Out of the five models, model 2 most closely resembles the standard GLM analysis that would only consider condition-level effects. Compared to the standard GLM, one key difference in our analysis is that we obtain parameter estimates for every stimulus presented in the experiment, instead of averaging this effect out across trials (i.e., pooling trials within the same condition). Because the δk parameter captures the central tendency of the single-stimulus βs within a given condition k, the δk parameter conveys the same information as a β estimate would in the standard GLM. However, one key difference is that the variance of the posterior of δk will likely be larger than the standard GLM β.

Model 3

The third model adds an additional hierarchical structure across subjects. The primary difference between models 2 and 3 is that model 3 assumes that each subject may have a different generative model to describe their brain activation. Formally, this assumption relates to adding subject-specific parameters for the single-stimulus βs and the baseline activation levels β0.

To build the hierarchy in baseline activation, we added the hyperparameter μ0 to describe the mean baseline for each of the j terms of β0. We specified that each subject’s baseline activation is sampled from a common normal distribution such that
$$ {\beta^{0}_{j}} \sim \mathcal{N}(\mu^{0}, \sqrt{1000}), $$
where j indexes the subject number. For the hypermean μ0, we imposed a diffuse normal prior such that
$$ \mu^{0} \sim \mathcal{N} (0, \sqrt{1000}). $$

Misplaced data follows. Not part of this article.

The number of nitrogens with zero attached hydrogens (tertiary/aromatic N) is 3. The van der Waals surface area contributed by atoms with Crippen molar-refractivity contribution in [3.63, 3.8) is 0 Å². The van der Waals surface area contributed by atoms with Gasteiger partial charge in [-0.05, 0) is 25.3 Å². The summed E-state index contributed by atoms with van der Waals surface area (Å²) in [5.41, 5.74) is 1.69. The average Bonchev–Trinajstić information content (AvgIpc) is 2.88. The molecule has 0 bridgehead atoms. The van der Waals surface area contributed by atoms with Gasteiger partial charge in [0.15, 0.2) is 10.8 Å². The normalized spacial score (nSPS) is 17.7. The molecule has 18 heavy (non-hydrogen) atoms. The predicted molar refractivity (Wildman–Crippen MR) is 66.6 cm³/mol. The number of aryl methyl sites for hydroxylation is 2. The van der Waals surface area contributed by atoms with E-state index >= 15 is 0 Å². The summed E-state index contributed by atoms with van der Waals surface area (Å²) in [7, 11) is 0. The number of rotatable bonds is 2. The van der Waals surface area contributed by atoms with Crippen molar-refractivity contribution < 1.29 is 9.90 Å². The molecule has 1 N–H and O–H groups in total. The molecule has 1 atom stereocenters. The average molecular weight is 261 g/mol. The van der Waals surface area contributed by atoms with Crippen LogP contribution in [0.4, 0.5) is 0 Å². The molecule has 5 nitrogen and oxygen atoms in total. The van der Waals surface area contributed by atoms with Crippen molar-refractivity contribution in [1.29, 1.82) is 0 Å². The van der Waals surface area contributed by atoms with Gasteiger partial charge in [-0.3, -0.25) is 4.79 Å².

To build the hierarchy in stimulus activations, we added the hypermean parameter μj to center each activation parameter δj,k. Similarly with μ0, we assume that the condition-level mean activation δj,ks differ among subjects and are sampled from a normal distribution, which incorporates individual differences in stimulus-wise brain activation in terms of βi,j,k:
$$\begin{array}{@{}rcl@{}} \delta_{j, k} &\sim& \mathcal{N} (\mu_{j}, \sqrt{1000}) \text{, and} \\ \beta_{i, j, k} &\sim& \mathcal{N} (\delta_{j, k}, \sigma^{\beta}). \end{array} $$
Here, we have added the index j to refer to the jth subject. We specified a similarly diffuse prior for μj, such that
$$ \mu_{j} \sim \mathcal{N} (0,\sqrt{1000}). $$
For the variability of single-stimulus βs (i.e., σβ), we do not assume individual differences and therefore the prior for this parameter is defined in the same way as for model 2.
A final addition was the assumption that measurement noise σ should also vary freely across subjects. However, we did not build a hierarchy on the resulting σjs as it was not clear what distribution they should take. For each σj, we specified a similar prior as was declared in model 2:
$${\sigma_{j}^{2}} \sim \text{InvGamma}(0.001, 0.001). $$

Model 4